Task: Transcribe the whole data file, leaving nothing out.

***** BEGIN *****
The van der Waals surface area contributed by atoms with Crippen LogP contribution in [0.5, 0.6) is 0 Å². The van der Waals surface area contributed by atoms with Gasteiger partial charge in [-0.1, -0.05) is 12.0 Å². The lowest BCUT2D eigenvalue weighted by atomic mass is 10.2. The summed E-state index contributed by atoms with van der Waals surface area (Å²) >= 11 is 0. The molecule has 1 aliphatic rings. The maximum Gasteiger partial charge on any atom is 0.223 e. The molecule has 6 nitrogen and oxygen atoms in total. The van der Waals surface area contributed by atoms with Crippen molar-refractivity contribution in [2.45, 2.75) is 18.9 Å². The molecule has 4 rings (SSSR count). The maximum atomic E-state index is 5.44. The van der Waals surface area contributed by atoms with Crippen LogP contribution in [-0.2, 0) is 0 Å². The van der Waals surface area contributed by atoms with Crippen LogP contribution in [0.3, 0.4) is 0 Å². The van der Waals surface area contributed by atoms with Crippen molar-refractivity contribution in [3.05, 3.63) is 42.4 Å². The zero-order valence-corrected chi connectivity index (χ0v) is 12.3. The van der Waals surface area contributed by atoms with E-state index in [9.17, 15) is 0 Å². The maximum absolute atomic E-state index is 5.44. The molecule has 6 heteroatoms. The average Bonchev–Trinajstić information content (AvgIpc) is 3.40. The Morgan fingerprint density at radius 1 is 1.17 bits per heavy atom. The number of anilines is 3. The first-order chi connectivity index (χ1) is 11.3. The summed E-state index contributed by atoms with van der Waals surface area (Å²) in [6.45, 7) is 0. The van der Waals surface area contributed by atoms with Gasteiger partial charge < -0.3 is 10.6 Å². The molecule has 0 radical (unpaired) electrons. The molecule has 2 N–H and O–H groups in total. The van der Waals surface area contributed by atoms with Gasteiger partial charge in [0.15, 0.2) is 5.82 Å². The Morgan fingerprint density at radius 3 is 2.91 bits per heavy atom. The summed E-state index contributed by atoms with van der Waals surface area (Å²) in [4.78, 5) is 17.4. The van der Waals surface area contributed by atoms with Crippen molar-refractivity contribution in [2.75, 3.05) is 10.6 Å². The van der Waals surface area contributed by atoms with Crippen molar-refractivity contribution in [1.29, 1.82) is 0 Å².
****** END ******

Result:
The van der Waals surface area contributed by atoms with Crippen LogP contribution in [0.5, 0.6) is 0 Å². The van der Waals surface area contributed by atoms with Gasteiger partial charge in [-0.1, -0.05) is 12.0 Å². The lowest BCUT2D eigenvalue weighted by atomic mass is 10.2. The summed E-state index contributed by atoms with van der Waals surface area (Å²) >= 11 is 0. The molecule has 1 aliphatic rings. The maximum Gasteiger partial charge on any atom is 0.223 e. The molecule has 6 nitrogen and oxygen atoms in total. The van der Waals surface area contributed by atoms with Crippen molar-refractivity contribution in [2.45, 2.75) is 18.9 Å². The molecule has 4 rings (SSSR count). The maximum atomic E-state index is 5.44. The van der Waals surface area contributed by atoms with Crippen LogP contribution in [-0.2, 0) is 0 Å². The van der Waals surface area contributed by atoms with Crippen LogP contribution in [0.3, 0.4) is 0 Å². The van der Waals surface area contributed by atoms with Crippen molar-refractivity contribution in [3.05, 3.63) is 42.4 Å². The zero-order valence-corrected chi connectivity index (χ0v) is 12.3. The van der Waals surface area contributed by atoms with E-state index in [9.17, 15) is 0 Å². The maximum absolute atomic E-state index is 5.44. The molecule has 6 heteroatoms. The average Bonchev–Trinajstić information content (AvgIpc) is 3.40. The Morgan fingerprint density at radius 1 is 1.17 bits per heavy atom. The number of anilines is 3. The first-order chi connectivity index (χ1) is 11.3. The summed E-state index contributed by atoms with van der Waals surface area (Å²) in [6.45, 7) is 0. The van der Waals surface area contributed by atoms with Gasteiger partial charge < -0.3 is 10.6 Å². The molecule has 0 radical (unpaired) electrons. The molecule has 2 N–H and O–H groups in total. The van der Waals surface area contributed by atoms with Gasteiger partial charge in [0.15, 0.2) is 5.82 Å². The Morgan fingerprint density at radius 3 is 2.91 bits per heavy atom. The summed E-state index contributed by atoms with van der Waals surface area (Å²) in [4.78, 5) is 17.4. The van der Waals surface area contributed by atoms with Crippen molar-refractivity contribution in [2.75, 3.05) is 10.6 Å². The van der Waals surface area contributed by atoms with Crippen molar-refractivity contribution in [1.29, 1.82) is 0 Å².